Date: April 10, 2020
Severe acute respiratory syndrome coronavirus 2 (SARS-CoV-2) is the cause of coronavirus disease (COVID-19) that has resulted in a global pandemic. It is a highly contagious positive strand RNA virus and its clinical presentation includes severe to critical respiratory disease that appears to be fatal in ~3-5% of the cases. The viral spike (S) coat protein engages the human angiotensin-converting enzyme2 (ACE2) cell surface protein to invade the host cell. The SARS-CoV-2 S-protein has acquired mutations that increase its affinity to human ACE2 by ~10-15-fold compared to SARS-CoV S-protein, making it highly infectious. In this study, we assessed if ACE2 polymorphisms might alter host susceptibility to SARS-CoV-2 by affecting the ACE2 S-protein interaction. Our comprehensive analysis of several large genomic datasets that included over 290,000 samples representing >400 population groups identified multiple ACE2 protein-altering variants, some of which mapped to the S-protein-interacting ACE2 surface. Using recently reported structural data and a recent S-protein-interacting synthetic mutant map of ACE2, we have identified natural ACE2 variants that are predicted to alter the virus-host interaction and thereby potentially alter host susceptibility. In particular, human ACE2 variants S19P, I21V, E23K, K26R, T27A, N64K, T92I, Q102P and H378R are predicted to increase susceptibility. The T92I variant, part of a consensus NxS/T N-glycosylation motif, confirmed the role of N90 glycosylation in immunity from non-human CoVs. Other ACE2 variants K31R, N33I, H34R, E35K, E37K, D38V, Y50F, N51S, M62V, K68E, F72V, Y83H, G326E, G352V, D355N, Q388L and D509Y are putative protective variants predicted to show decreased binding to SARS-CoV-2 S-protein. Overall, ACE2 variants are rare, consistent with the lack of selection pressure given the recent history of SARS-CoV epidemics, however, are likely to play an important role in altering susceptibility to CoVs.
Date: March 4, 2020
Abstract THOC6 is a newly described causal gene for an autosomal recessive intellectual disability (ID) – Beaulieu Boycott Innes syndrome (BBIS) (OMIM # 613680). It is characterized by ID with dysmorphic facies, genitourinary, cardiac anomalies, and dentition problems. Here, we report the first two siblings of BBIS from the Indian subcontinent with previously unreported skeletal anomalies such as Sprengel shoulder, calcaneo valgus deformity, radioulnar dysostosis, and overlapping toes. Whole exome sequencing (WES) identified previously reported three missense variants (p.Trp100Arg, p.Val234Leu, p.Gly275Asp) in THOC6. THOC6 is a subunit of TRanscription and EXport (TREX) complex involved in mRNA transcription, processing, and nuclear export of spliced mRNAs and has a potential role in neurodevelopment. Till date, only 12 patients with BBIS have been reported. This report reviews the phenotypic and genetic data of known BBIS cases in addition to the new phenotypic features, thereby expanding the phenotype of this rare syndrome.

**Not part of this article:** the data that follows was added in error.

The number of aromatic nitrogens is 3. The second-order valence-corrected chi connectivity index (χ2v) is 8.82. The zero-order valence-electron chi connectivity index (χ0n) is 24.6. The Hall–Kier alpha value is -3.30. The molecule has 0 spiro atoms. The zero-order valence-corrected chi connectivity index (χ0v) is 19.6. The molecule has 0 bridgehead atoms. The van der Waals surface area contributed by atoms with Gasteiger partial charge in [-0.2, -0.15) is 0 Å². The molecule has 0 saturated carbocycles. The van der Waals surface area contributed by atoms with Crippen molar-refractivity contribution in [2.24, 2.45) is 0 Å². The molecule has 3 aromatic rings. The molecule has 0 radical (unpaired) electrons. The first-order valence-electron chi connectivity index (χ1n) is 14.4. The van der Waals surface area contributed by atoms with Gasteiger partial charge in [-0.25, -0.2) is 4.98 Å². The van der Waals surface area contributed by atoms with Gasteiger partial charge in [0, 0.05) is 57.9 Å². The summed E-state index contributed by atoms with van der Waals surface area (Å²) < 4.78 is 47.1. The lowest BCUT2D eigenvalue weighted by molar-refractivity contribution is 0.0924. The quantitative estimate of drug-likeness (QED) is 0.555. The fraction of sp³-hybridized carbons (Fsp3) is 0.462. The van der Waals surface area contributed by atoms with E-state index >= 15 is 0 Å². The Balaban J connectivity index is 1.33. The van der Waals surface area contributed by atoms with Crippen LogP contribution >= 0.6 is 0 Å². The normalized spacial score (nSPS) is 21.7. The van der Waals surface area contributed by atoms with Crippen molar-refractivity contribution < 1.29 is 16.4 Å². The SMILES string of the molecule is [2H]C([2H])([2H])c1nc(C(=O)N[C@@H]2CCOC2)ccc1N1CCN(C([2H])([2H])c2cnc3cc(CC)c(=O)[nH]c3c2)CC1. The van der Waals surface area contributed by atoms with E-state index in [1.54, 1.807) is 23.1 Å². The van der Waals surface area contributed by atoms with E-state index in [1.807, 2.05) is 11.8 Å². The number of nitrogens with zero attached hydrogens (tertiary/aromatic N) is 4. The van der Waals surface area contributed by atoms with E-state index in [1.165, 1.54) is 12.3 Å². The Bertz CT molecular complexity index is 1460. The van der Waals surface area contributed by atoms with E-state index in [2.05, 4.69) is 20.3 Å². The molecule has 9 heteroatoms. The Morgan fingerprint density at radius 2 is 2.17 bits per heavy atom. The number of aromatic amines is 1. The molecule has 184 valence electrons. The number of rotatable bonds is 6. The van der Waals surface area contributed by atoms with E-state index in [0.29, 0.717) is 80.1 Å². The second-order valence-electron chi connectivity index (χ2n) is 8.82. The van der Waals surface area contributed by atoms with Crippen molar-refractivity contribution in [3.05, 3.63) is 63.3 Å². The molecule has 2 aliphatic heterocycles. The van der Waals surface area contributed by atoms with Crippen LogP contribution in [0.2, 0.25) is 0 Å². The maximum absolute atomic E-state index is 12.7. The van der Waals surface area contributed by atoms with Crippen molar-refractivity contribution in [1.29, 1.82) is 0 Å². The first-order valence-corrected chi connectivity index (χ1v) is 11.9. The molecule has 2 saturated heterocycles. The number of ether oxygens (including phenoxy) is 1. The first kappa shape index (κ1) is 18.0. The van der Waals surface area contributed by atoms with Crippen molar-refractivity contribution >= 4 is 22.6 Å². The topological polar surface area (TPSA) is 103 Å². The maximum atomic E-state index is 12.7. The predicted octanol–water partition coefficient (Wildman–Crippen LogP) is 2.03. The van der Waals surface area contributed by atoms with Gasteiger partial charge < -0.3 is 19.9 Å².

Date: February 20, 2020
Author contributions Dr. Poornima Narayanan Nambiar: study design, acquisition of data, and drafting of manuscript. Dr. Santha Kumar S: acquisition of data and drafting of manuscript. Dr. Ramshekhar Menon: study design and critical revision of the manuscript. Dr. Sruthi. and S. Nair: critical revision of manuscript. Dr. Soumya Sundaram: study concept, design, and critical revision of manuscript. Dr. GK Madhavilatha: acquisition of data.
Date: February 20, 2020
Date: February 4, 2020
How satellite cells and their progenitors balance differentiation and self-renewal to achieve sustainable tissue regeneration is not well understood. A major roadblock to understanding satellite cell fate decisions has been the difficulty of studying this process in vivo. By visualizing expression dynamics of myogenic transcription factors during early regeneration in vivo, we identify the time point at which cells undergo decisions to differentiate or self-renew. Single-cell RNA sequencing reveals heterogeneity of satellite cells, including a subpopulation enriched in Notch2 receptor expression, during both muscle homeostasis and regeneration. Furthermore, we reveal that differentiating cells express the Dll1 ligand. Using antagonistic antibodies, we demonstrate that the DLL1 and NOTCH2 signaling pair is required for satellite cell self-renewal. Thus, differentiating cells provide the self-renewing signal during regeneration, enabling proportional regeneration in response to injury while maintaining the satellite cell pool. These findings have implications for therapeutic control of muscle regeneration.